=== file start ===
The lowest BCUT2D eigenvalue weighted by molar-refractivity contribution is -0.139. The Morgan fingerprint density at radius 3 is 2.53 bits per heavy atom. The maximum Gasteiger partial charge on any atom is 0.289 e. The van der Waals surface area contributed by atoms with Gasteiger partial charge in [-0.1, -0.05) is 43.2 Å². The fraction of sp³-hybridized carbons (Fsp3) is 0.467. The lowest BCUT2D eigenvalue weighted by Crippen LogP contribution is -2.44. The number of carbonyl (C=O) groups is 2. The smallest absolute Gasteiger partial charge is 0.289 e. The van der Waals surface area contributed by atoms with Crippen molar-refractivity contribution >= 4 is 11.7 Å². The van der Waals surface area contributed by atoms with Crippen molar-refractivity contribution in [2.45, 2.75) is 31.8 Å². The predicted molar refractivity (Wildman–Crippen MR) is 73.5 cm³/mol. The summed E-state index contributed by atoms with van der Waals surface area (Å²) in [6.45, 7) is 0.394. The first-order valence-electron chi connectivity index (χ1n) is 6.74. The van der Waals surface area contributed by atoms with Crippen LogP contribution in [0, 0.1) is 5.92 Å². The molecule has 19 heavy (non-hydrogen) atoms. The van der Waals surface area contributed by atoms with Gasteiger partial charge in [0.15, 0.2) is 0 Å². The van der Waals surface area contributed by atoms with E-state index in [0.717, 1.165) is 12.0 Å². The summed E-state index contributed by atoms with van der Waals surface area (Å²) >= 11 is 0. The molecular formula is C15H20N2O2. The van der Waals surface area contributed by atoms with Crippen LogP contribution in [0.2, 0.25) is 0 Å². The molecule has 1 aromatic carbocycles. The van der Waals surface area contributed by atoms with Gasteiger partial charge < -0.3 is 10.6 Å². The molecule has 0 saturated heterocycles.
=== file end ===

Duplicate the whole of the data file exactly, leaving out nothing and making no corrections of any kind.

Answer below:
The lowest BCUT2D eigenvalue weighted by molar-refractivity contribution is -0.139. The Morgan fingerprint density at radius 3 is 2.53 bits per heavy atom. The maximum Gasteiger partial charge on any atom is 0.289 e. The van der Waals surface area contributed by atoms with Gasteiger partial charge in [-0.1, -0.05) is 43.2 Å². The fraction of sp³-hybridized carbons (Fsp3) is 0.467. The lowest BCUT2D eigenvalue weighted by Crippen LogP contribution is -2.44. The number of carbonyl (C=O) groups is 2. The smallest absolute Gasteiger partial charge is 0.289 e. The van der Waals surface area contributed by atoms with Crippen molar-refractivity contribution >= 4 is 11.7 Å². The van der Waals surface area contributed by atoms with Crippen molar-refractivity contribution in [2.45, 2.75) is 31.8 Å². The predicted molar refractivity (Wildman–Crippen MR) is 73.5 cm³/mol. The summed E-state index contributed by atoms with van der Waals surface area (Å²) in [6.45, 7) is 0.394. The first-order valence-electron chi connectivity index (χ1n) is 6.74. The van der Waals surface area contributed by atoms with Crippen LogP contribution in [0, 0.1) is 5.92 Å². The molecule has 19 heavy (non-hydrogen) atoms. The van der Waals surface area contributed by atoms with Gasteiger partial charge in [0.15, 0.2) is 0 Å². The van der Waals surface area contributed by atoms with E-state index in [0.717, 1.165) is 12.0 Å². The summed E-state index contributed by atoms with van der Waals surface area (Å²) >= 11 is 0. The molecular formula is C15H20N2O2. The van der Waals surface area contributed by atoms with Crippen LogP contribution in [0.2, 0.25) is 0 Å². The molecule has 1 aromatic carbocycles. The van der Waals surface area contributed by atoms with Gasteiger partial charge < -0.3 is 10.6 Å². The molecule has 0 saturated heterocycles.